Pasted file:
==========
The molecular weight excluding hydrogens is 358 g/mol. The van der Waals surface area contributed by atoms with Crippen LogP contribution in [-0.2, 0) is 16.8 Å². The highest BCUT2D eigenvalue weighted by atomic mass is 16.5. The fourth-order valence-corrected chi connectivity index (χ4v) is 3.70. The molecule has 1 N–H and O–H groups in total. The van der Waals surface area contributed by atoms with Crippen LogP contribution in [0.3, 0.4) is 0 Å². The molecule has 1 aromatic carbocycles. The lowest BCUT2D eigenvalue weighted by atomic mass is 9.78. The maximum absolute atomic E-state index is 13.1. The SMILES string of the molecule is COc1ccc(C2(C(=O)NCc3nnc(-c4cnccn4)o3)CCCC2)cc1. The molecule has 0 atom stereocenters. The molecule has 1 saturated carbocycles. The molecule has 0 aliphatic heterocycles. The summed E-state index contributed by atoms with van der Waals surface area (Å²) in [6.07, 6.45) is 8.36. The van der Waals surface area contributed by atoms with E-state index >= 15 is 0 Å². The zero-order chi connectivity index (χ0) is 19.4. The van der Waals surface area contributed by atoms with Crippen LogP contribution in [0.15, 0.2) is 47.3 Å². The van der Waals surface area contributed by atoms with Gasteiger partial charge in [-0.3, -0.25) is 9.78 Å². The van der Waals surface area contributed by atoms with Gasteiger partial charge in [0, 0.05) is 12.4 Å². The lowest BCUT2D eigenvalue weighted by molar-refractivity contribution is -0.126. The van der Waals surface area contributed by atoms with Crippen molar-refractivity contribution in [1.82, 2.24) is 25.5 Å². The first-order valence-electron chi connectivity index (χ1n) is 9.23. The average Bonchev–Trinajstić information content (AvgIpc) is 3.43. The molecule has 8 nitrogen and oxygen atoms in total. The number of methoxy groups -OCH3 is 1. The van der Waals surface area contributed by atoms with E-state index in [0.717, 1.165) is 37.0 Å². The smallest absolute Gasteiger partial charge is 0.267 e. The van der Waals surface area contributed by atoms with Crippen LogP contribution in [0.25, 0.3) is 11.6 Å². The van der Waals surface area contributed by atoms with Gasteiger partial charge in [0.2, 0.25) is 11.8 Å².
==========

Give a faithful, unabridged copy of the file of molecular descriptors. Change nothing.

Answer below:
The molecular weight excluding hydrogens is 358 g/mol. The van der Waals surface area contributed by atoms with Crippen LogP contribution in [-0.2, 0) is 16.8 Å². The highest BCUT2D eigenvalue weighted by atomic mass is 16.5. The fourth-order valence-corrected chi connectivity index (χ4v) is 3.70. The molecule has 1 N–H and O–H groups in total. The van der Waals surface area contributed by atoms with Crippen LogP contribution in [0.3, 0.4) is 0 Å². The molecule has 1 aromatic carbocycles. The lowest BCUT2D eigenvalue weighted by atomic mass is 9.78. The maximum absolute atomic E-state index is 13.1. The SMILES string of the molecule is COc1ccc(C2(C(=O)NCc3nnc(-c4cnccn4)o3)CCCC2)cc1. The molecule has 0 atom stereocenters. The molecule has 1 saturated carbocycles. The molecule has 0 aliphatic heterocycles. The summed E-state index contributed by atoms with van der Waals surface area (Å²) in [6.07, 6.45) is 8.36. The van der Waals surface area contributed by atoms with E-state index >= 15 is 0 Å². The zero-order chi connectivity index (χ0) is 19.4. The van der Waals surface area contributed by atoms with Crippen LogP contribution in [0.15, 0.2) is 47.3 Å². The van der Waals surface area contributed by atoms with Gasteiger partial charge in [-0.3, -0.25) is 9.78 Å². The van der Waals surface area contributed by atoms with Gasteiger partial charge in [0, 0.05) is 12.4 Å². The lowest BCUT2D eigenvalue weighted by molar-refractivity contribution is -0.126. The van der Waals surface area contributed by atoms with Crippen molar-refractivity contribution in [1.82, 2.24) is 25.5 Å². The first-order valence-electron chi connectivity index (χ1n) is 9.23. The average Bonchev–Trinajstić information content (AvgIpc) is 3.43. The molecule has 8 nitrogen and oxygen atoms in total. The number of methoxy groups -OCH3 is 1. The van der Waals surface area contributed by atoms with E-state index in [0.717, 1.165) is 37.0 Å². The smallest absolute Gasteiger partial charge is 0.267 e. The van der Waals surface area contributed by atoms with Crippen LogP contribution in [0.25, 0.3) is 11.6 Å². The van der Waals surface area contributed by atoms with Gasteiger partial charge in [0.2, 0.25) is 11.8 Å².